For profession, we’ll pick Planar Envoy from Threefold as something the god’s parents probably wanted them to do, and which they sort of still do, in a twisted fashion. That’s 15 + Con Health, Resources 8, a degree in the Inspire or Linguistics (we’ll choose Inspire—Shabda knowledge means they effectively know every language already) talent, and either the Communication (Persuasion) or Intelligence (Current Affairs) focus—we’ll take Persuasion.

What about drive, our tricker’s “glorious purpose?” Let’s go with Achiever—the trickster has grand dreams, but may not be sure of exactly what they mean. That lets us pick Expertise or Inspire talent degrees. We already have a degree in Inspire, so we’ll take Expertise in Communication (Deception) in the sub-field “supernatural trickery.” We also get a Membership, Reputation, or Resources improvement. We’ll take Reputation: “Trickster God.”

From this point onward, we’ll use the Buying Abilities option on p. 12 of the Modern AGE Basic Rulebook to give the trickster Accuracy 0, Communication 3, Constitution 0, Dexterity 4, Fighting 0, Intelligence 2, Strength 0, Willpower 3—but be aware this is for a young trickster at level 1, and not the full-powered deity we want to emulate. With 9 other levels providing another 9 points in abilities, we can make them fully glorious—and get the talent advancements, additional focuses, and specializations to perfect our trickster according to plan.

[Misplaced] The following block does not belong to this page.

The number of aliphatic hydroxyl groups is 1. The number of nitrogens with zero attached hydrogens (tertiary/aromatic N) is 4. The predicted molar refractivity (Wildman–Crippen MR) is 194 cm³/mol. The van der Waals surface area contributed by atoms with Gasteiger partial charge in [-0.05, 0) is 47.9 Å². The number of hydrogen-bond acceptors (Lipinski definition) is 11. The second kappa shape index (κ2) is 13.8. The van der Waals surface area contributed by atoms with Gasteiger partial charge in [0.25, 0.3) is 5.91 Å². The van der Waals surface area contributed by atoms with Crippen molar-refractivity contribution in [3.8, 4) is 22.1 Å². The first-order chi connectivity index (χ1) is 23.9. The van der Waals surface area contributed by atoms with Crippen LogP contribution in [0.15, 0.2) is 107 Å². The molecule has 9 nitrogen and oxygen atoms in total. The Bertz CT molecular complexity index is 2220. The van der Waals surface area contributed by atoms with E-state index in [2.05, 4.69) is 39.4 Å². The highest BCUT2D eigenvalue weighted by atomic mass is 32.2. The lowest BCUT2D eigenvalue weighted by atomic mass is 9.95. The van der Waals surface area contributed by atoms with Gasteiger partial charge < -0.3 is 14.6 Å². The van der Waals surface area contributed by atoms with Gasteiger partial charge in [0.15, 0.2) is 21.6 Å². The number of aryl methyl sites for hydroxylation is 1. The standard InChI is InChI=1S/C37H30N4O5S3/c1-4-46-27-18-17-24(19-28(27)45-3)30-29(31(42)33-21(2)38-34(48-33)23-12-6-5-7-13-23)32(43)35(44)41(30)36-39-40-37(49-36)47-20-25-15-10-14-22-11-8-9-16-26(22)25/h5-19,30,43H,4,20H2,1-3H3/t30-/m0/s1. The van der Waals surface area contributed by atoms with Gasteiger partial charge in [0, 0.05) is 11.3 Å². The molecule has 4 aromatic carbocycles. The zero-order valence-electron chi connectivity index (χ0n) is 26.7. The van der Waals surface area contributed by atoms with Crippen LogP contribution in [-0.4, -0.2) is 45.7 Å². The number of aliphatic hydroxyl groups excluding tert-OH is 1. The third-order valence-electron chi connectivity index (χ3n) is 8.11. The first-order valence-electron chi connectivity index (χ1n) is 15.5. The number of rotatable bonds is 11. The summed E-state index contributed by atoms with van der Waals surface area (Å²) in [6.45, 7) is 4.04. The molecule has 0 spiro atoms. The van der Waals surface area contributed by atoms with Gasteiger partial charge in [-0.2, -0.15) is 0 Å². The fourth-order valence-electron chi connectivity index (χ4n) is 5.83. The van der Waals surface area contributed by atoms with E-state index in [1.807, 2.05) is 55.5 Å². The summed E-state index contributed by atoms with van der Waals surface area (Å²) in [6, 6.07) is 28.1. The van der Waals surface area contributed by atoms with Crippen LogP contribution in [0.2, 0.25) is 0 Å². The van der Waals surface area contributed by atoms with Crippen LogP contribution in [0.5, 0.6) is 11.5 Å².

The Trickster—10th Level

Accuracy 0, Communication 5 (Disguise +3, Deception, Investigation, Persuasion), Constitution 2, Dexterity 5 (Sleight of Hand, Sabotage, Stealth +3) Fighting 3 (Brawling, Light Blades), Intelligence 3 (Cryptography, Illusion, Occultism, Security), Strength 1 (Might), Willpower 1

Speed: 15

(Stats separated by slash are for Gritty/Pulpy/Cinematic Modes, respectively)

Health: 17/35/50

Defense: 15/16/17

Toughness: 4/5/6

Power Points: 60

Talents: Dual Weapon Style (Novice), Illusion Arcana (Master; Force 13), Expertise (supernatural trickery using Communication (Deception), Master), Inspire (Novice)

Ancestry Traits: Grace (With a Flourish or Oozing Confidence stunts for -1 SP), Trickster (Taunt and Class Clown stunts for -1 SP), Primal Being (spoken and written Shabda; +2 SP in social stunts against beings who have heard of them, who also gain +2 to tests to find out about them)